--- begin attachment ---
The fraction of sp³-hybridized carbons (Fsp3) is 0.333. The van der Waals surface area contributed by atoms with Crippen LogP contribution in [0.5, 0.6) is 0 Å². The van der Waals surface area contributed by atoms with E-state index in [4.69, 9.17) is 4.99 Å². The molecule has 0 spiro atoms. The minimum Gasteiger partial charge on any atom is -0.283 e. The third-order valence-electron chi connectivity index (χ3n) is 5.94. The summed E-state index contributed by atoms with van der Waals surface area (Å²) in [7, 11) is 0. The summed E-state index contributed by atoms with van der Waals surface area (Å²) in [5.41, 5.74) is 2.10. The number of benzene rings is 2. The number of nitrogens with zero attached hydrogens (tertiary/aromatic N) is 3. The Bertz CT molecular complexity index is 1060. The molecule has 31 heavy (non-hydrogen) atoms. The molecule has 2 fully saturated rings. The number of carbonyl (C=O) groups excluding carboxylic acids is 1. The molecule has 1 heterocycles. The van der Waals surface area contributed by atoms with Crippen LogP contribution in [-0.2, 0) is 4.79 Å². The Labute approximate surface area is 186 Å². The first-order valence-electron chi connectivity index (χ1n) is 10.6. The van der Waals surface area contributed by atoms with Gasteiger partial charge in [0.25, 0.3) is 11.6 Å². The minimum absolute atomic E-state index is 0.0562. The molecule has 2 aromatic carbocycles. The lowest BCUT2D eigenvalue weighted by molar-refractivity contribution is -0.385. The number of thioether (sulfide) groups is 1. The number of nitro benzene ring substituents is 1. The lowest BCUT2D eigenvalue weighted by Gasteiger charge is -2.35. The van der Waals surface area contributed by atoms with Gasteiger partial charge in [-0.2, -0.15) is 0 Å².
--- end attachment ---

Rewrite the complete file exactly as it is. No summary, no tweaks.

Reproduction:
The fraction of sp³-hybridized carbons (Fsp3) is 0.333. The van der Waals surface area contributed by atoms with Crippen LogP contribution in [0.5, 0.6) is 0 Å². The van der Waals surface area contributed by atoms with E-state index in [4.69, 9.17) is 4.99 Å². The molecule has 0 spiro atoms. The minimum Gasteiger partial charge on any atom is -0.283 e. The third-order valence-electron chi connectivity index (χ3n) is 5.94. The summed E-state index contributed by atoms with van der Waals surface area (Å²) in [7, 11) is 0. The summed E-state index contributed by atoms with van der Waals surface area (Å²) in [5.41, 5.74) is 2.10. The number of benzene rings is 2. The number of nitrogens with zero attached hydrogens (tertiary/aromatic N) is 3. The Bertz CT molecular complexity index is 1060. The molecule has 31 heavy (non-hydrogen) atoms. The molecule has 2 fully saturated rings. The number of carbonyl (C=O) groups excluding carboxylic acids is 1. The molecule has 1 heterocycles. The van der Waals surface area contributed by atoms with Crippen LogP contribution in [-0.2, 0) is 4.79 Å². The Labute approximate surface area is 186 Å². The first-order valence-electron chi connectivity index (χ1n) is 10.6. The van der Waals surface area contributed by atoms with Gasteiger partial charge in [0.25, 0.3) is 11.6 Å². The minimum absolute atomic E-state index is 0.0562. The molecule has 2 aromatic carbocycles. The lowest BCUT2D eigenvalue weighted by molar-refractivity contribution is -0.385. The number of thioether (sulfide) groups is 1. The number of nitro benzene ring substituents is 1. The lowest BCUT2D eigenvalue weighted by Gasteiger charge is -2.35. The van der Waals surface area contributed by atoms with Gasteiger partial charge in [-0.2, -0.15) is 0 Å².